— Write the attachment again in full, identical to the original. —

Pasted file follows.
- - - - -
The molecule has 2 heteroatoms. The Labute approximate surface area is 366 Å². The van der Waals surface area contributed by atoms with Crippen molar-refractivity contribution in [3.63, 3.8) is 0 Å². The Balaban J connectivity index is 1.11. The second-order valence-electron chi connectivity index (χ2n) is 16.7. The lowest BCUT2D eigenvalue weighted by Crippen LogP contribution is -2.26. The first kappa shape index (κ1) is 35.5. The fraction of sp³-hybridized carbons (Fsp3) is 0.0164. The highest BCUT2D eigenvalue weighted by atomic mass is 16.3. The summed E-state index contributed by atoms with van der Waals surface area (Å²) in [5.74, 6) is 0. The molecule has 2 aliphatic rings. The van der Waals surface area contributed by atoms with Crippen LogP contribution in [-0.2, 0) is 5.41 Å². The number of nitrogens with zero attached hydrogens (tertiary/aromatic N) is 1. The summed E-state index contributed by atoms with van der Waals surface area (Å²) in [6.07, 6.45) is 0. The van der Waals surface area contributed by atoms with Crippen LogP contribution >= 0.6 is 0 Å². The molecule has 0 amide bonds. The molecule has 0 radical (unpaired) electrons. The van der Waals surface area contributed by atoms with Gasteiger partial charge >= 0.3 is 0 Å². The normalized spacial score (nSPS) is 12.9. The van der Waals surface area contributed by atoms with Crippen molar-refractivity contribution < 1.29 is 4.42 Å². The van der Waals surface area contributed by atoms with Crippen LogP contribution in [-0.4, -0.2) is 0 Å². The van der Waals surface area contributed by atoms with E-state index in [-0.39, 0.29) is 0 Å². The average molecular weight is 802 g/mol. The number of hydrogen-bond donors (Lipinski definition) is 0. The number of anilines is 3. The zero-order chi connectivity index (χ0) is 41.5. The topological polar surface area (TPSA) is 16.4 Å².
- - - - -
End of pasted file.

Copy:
The molecule has 2 heteroatoms. The Labute approximate surface area is 366 Å². The van der Waals surface area contributed by atoms with Crippen molar-refractivity contribution in [3.63, 3.8) is 0 Å². The Balaban J connectivity index is 1.11. The second-order valence-electron chi connectivity index (χ2n) is 16.7. The lowest BCUT2D eigenvalue weighted by Crippen LogP contribution is -2.26. The first kappa shape index (κ1) is 35.5. The fraction of sp³-hybridized carbons (Fsp3) is 0.0164. The highest BCUT2D eigenvalue weighted by atomic mass is 16.3. The summed E-state index contributed by atoms with van der Waals surface area (Å²) in [5.74, 6) is 0. The molecule has 2 aliphatic rings. The van der Waals surface area contributed by atoms with Crippen LogP contribution in [-0.2, 0) is 5.41 Å². The number of nitrogens with zero attached hydrogens (tertiary/aromatic N) is 1. The summed E-state index contributed by atoms with van der Waals surface area (Å²) in [6.07, 6.45) is 0. The van der Waals surface area contributed by atoms with Crippen LogP contribution >= 0.6 is 0 Å². The molecule has 0 amide bonds. The molecule has 0 radical (unpaired) electrons. The van der Waals surface area contributed by atoms with Gasteiger partial charge >= 0.3 is 0 Å². The normalized spacial score (nSPS) is 12.9. The van der Waals surface area contributed by atoms with Crippen molar-refractivity contribution < 1.29 is 4.42 Å². The van der Waals surface area contributed by atoms with Crippen LogP contribution in [-0.4, -0.2) is 0 Å². The van der Waals surface area contributed by atoms with E-state index in [-0.39, 0.29) is 0 Å². The average molecular weight is 802 g/mol. The number of hydrogen-bond donors (Lipinski definition) is 0. The number of anilines is 3. The zero-order chi connectivity index (χ0) is 41.5. The topological polar surface area (TPSA) is 16.4 Å².